March 01, 2003
Meetings & Conventions: Planner's Portfolio March 2003 Current Issue
March 2003 ChecklistPLANNER'S PORTFOLIO:




The following checklist was compiled with the help of Dawn Penfold, president of The Meeting Candidate Network Inc., 245 E. 25th St., Suite 9C, New York, N.Y. 10010,


  • List the skills required by the hiring company, and list the skills you have that meet those requirements.
  • Research the company on the Internet; know the industry and who your possible competition is.
  • Ascertain what problems you can solve for the hiring company.
  • Prepare and memorize a “sales pitch” for when the interviewer asks you to talk about yourself and explain why you are the best candidate for the job.
  • Be prepared to answer questions such as, “What have you done in this situation&?”
  • Prepare a mental list of questions to ask the interviewer about the company, the industry and the specific position for which you are interviewing.
  • Research the salary potential, and determine whether this position is a good opportunity.
  • If the salary is lower than what you earned in your previous position, work out a budget to determine what is financially feasible. Determine if other assets (flex time, a shorter commute, educational opportunities, etc.) would make up for the reduction in pay.
  • Prepare or update a list of references. Be sure all contact information is current.
  • Put together a portfolio of your work. Include material from special events, meetings and conferences, as well as any forms (banquet event orders, registration formats, etc.) you have standardized or streamlined.
  • Refresh your memory regarding previous programs. Know properties and facilities used as well as key contacts. Be prepared to discuss prior events in detail.
  • Print out and bring several up-to-date copies of your résumé on high-quality paper, along with a copy of your references.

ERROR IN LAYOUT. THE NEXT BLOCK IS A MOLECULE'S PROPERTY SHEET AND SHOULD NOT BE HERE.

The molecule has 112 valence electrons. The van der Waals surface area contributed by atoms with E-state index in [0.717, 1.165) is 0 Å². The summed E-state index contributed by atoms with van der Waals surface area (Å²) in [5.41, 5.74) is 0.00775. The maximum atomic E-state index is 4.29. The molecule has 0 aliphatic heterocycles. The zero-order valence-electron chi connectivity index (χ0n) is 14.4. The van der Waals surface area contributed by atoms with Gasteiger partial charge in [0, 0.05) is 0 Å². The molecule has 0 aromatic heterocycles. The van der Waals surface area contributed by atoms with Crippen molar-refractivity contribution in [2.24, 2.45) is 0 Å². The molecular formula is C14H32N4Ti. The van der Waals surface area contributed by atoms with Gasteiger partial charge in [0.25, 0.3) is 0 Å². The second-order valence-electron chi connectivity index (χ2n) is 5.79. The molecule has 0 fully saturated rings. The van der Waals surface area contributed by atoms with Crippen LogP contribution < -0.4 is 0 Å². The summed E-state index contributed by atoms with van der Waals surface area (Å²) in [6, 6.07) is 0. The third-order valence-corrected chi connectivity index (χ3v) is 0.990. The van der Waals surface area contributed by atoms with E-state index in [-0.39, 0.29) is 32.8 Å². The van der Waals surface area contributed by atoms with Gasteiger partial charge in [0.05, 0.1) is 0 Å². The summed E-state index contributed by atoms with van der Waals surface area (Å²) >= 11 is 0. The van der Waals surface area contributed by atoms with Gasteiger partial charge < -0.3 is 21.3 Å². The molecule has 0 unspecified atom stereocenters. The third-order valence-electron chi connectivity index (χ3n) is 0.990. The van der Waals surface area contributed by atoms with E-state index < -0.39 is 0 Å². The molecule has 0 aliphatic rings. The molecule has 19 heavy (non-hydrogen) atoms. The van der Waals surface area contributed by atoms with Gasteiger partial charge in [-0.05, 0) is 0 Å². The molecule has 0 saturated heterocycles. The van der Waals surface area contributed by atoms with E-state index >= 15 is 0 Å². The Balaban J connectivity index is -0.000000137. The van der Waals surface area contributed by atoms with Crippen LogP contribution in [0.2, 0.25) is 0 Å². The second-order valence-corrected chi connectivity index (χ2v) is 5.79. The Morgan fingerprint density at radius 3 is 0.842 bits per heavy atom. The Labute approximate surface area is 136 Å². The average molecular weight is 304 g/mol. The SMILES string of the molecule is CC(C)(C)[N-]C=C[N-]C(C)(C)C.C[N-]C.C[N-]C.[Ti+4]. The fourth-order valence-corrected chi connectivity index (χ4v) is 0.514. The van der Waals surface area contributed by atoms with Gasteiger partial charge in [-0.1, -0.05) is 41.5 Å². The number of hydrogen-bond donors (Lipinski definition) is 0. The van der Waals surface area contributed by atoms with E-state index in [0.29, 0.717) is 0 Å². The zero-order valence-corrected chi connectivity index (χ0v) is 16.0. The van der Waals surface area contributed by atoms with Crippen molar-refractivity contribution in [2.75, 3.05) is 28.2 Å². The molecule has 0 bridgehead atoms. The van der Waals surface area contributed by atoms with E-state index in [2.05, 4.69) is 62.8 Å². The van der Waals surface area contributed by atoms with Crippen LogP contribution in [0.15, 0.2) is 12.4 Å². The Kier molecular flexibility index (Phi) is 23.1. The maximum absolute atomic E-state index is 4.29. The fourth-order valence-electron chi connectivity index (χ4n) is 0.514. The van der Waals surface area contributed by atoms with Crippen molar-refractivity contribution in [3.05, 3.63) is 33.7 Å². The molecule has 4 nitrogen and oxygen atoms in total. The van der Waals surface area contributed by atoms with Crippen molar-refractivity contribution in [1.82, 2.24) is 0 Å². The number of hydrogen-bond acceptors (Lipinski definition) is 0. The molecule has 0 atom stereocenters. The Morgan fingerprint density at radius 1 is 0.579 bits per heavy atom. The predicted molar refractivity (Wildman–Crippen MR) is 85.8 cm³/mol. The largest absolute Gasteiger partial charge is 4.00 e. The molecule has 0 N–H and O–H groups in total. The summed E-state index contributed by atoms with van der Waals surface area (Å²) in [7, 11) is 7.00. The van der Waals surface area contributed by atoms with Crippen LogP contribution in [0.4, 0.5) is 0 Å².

• Bring directions to the interview, the phone number of the office and the names of the people with whom you are scheduled to meet.

  • Arrive early enough to be able to freshen up if necessary, and turn off any cell phones or pagers.
  • To make a good initial impression, greet the inter- viewer by name, and be sure to offer a firm handshake.
  • Smile often and maintain eye contact.
  • Relax, listen, use good posture and enjoy the conversation.
  • Learn as much as you can about the company or association. Ask detailed questions based on your pre-interview research.
  • Ask what the company is looking for in a quality candidate, and translate your skills to this criteria.
  • Provide examples of your past accomplishments and how they could be applied to the organization.
  • Outline explicit reasons why you are the ideal candidate.
  • Focus on the points you have prepared without sounding rehearsed.
  • At the conclusion of the discussion, thank the interviewer and determine the next step.
  • Ask for a business card for your files and for following up.

  • Within one day, write a thank-you note to each person you met. If a decision is being made within days, e-mail the letter. Preferably, if time allows, handwrite it on quality note paper and send it via standard mail.
  • If you do not hear from the hiring company within a week, follow up with a brief letter reminding the interviewer of your interest and qualifications.

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